McCain, who had been recovering from surgery in Arizona
, flew to Washington and was greeted by a standing ovation on both sides of the aisle on the Senate floor when he arrived just minutes before 3 p.m. ET.
He waved and gave the thumbs up to reporters crowded in Capitol's hallways before casting his vote.
"I stand here today looking a little worse for the wear, I am sure," McCain said on the floor, with what appeared to be a stitched up incision over his left eye.
McCain was essential to advance the legislation. Senate Majority Leader Mitch McConnell could only afford to lose two votes of his 52-member conference in order to pass, and both Sens. Susan Collins of Maine and Lisa Murkwoski of Alaska voted against the step. Vice President Mike Pence had to break the 50-50 tie.
McCain spoke from the Senate floor following the vote, pleading with his colleagues to put partisanship aside and repeated his call to regular order, an apparent dig at his own party that skipped the regular procedure of allowing the health care bill to be debated in committee as well as holding hearings.
"We're getting nothing done my friends. We're getting nothing done," he said, adding, "All we've really done this year is confirm Neil Gorsuch to the Supreme Court."
He urged his colleagues to ignore "bombastic voices" on radio and television, saying "our incapacity is their livelihood."
"Let's trust each other," he added. "Let's return to regular order."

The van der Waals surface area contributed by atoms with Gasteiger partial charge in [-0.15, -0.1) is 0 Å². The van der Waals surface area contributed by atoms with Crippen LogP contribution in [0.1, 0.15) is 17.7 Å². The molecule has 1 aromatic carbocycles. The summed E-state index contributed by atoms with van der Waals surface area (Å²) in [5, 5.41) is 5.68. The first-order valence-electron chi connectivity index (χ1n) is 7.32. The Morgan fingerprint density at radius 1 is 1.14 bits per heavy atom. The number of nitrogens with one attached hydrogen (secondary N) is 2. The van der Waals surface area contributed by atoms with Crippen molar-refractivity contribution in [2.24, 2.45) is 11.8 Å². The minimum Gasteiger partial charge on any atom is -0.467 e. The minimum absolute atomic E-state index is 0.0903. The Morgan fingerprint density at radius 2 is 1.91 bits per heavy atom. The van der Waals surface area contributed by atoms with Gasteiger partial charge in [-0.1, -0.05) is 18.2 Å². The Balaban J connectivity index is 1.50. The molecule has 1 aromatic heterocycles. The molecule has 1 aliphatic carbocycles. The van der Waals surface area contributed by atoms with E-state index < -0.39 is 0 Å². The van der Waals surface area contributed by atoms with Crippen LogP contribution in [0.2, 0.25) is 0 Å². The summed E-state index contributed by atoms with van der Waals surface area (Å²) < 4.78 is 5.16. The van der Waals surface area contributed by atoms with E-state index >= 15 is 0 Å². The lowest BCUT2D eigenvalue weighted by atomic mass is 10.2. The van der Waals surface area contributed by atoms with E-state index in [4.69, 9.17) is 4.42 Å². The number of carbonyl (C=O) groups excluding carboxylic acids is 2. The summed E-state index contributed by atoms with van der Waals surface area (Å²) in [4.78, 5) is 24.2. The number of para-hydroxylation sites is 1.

McCain's office announced Monday night that he would return -- a surprise to most in Washington who expected him to miss the crucial vote and return to Washington at a later date.
McCain underwent surgery to remove a blood clot earlier this month at Mayo Clinic Hospital in Phoenix. Lab results from that surgery confirmed the presence of brain cancer associated with the blood clot.
While he voted to proceed to debate on the bill, McCain emphatically stated that he will not vote for the bill as it now stands.
"It's a shell of a bill right now, and we all know that," he said, adding that his support hinges on whether the bill includes changes supported by his own governor. McCain has expressed concerns about Medicaid cuts in the bill, something many GOP governors have opposed.
McCain grew reflective on the role of the Senate and its deliberative nature. "We are not the President's subordinates," he said at one point. "We are his equal."
The senator said he'll be in town for a "few days," in part to oversee debate on the National Defense Authorization Act, a piece of legislation close to his heart given his role as the chairman of the Senate Armed Services Committee.
With that, he ended his speech with a touch of his widely-known sense of humor.
"I have every intention of returning here and giving many of you cause to regret all of the nice things you said 'bout me," he said. "And I hope to impress on you again that it is an honor to serve the American people in your company."